2 Reiss R, et al. Estimation of cancer risks and benefits associated with a potential increased consumption of fruits and vegetables. Food Chem Toxicol. 2012 Dec;50(12):4421-7.
3 Joshipura KJ, et al. The effect of fruit and vegetable intake on risk for coronary heart disease. Ann Intern Med. 2001 Jun 19;134(12):1106-14.
4 McCrory MA, et al. Effectiveness of legume consumption for facilitating weight loss: a randomized trial. FASEB J. 2008 Mar;22:1084.8.
5 Villegas R, et al. Legume and soy food intake and the incidence of type 2 diabetes in the Shanghai Women's Health Study. Am J Clin Nutr 2008;87:162-167.
6 Gaesser GA. Carbohydrate quantity and quality in relation to body mass index. J Am Diet Assoc. 2007 Oct;107(10):1768-80. Review.
7 Slavin J, et al. hole-grain consumption and chronic disease: protective mechanisms. Nutr Cancer. 1997;27(1):14-21. Review.
8 Willett WC. Epidemiologic studies of diet and cancer. Med Oncol Tumor Pharmacother. 1990;7(2-3):93-7. Review.
9 Bessaoud F, et al. Dietary factors and breast cancer risk: a case control study among a population in Southern France. Nutr Cancer. 2008;60(2):177-87.
10 Marsh AG, et al. Cortical bone density of adult lacto-ovo-vegetarian and omnivorous women. J Am Diet Assoc. 1980 Feb;76(2):148-51.
11 Fujita T, Fukase M. Comparison of osteoporosis and calcium intake between Japan and the United States. Proc Soc Exp Biol Med. 1992 Jun;200(2):149-52.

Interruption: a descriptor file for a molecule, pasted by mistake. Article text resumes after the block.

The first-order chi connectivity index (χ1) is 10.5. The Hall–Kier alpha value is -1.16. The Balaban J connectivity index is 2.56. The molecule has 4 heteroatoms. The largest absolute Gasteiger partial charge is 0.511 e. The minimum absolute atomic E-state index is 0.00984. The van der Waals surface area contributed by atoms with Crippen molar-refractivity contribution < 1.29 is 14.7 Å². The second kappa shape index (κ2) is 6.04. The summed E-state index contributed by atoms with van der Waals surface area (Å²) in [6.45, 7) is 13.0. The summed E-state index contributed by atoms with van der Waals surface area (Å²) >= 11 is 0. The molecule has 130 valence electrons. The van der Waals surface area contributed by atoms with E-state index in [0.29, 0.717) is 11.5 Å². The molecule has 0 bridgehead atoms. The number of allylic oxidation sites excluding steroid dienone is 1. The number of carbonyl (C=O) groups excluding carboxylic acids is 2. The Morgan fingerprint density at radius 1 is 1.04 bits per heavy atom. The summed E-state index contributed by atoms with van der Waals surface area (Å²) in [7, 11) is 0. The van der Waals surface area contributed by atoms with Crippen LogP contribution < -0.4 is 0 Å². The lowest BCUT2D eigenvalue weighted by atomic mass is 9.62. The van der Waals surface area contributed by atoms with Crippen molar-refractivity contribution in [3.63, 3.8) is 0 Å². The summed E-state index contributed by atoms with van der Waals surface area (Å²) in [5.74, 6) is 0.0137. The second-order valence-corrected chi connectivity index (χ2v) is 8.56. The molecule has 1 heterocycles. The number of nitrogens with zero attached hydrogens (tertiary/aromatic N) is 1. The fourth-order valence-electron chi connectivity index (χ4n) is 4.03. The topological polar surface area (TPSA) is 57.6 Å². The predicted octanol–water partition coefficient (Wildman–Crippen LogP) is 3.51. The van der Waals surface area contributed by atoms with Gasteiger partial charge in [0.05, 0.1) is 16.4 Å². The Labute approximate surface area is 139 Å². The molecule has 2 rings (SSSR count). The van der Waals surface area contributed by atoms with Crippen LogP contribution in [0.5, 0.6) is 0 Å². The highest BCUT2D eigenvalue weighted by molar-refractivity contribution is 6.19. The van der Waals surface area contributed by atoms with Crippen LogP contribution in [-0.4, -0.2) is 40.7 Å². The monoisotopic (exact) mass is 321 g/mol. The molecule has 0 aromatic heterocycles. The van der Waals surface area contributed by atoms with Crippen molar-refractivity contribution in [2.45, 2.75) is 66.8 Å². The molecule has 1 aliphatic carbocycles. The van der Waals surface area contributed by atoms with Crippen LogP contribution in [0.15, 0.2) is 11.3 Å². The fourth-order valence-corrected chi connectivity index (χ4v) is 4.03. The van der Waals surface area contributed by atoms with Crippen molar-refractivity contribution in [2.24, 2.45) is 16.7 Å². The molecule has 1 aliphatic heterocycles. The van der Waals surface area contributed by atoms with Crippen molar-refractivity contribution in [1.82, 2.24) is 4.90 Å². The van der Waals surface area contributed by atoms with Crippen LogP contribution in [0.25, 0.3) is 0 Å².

12 Appleby PN, et al. The Oxford Vegetarian Study: an overview. Am J Clin Nutr. 1999 Sep;70(3 Suppl):525S-531S.
13 Monteiro CA, et al. Increasing consumption of ultra-processed foods and likely impact on human health: evidence from Brazil. Public Health Nutr. 2011 Jan;14(1):5-13.
14 U.S. Food and Drug Administration. FAERS Patient Outcomes By Year. Available: http://www.fda.gov/Drugs/GuidanceComplianceRegulatoryInformation/Surveillance/AdverseDrugEffects/ucm070461.htm. Accessed 13 Aug 2013.
15 Hoyert DL, et al. Deaths: Preliminary Data for 2011. National Vital Statistics Report; vol 61 no 6. Hyattsville, MD: National Center For Health Statistics. 2012.

3 comments:

  1. Great Article Dustin! I love beans and lentils. They're a great cheap and nutritious food I can cook ahead of time for the week. However, I found I got really bloated from beans, and not just in my stomach. Any suggestions?
    -Melissa

    ReplyDelete
    Replies
    1. Sometimes sprouting beans and lentils is a little easier in these regards.

      Delete
  2. also putting a tiny pinch of baking soda in the soak water will help

    ReplyDelete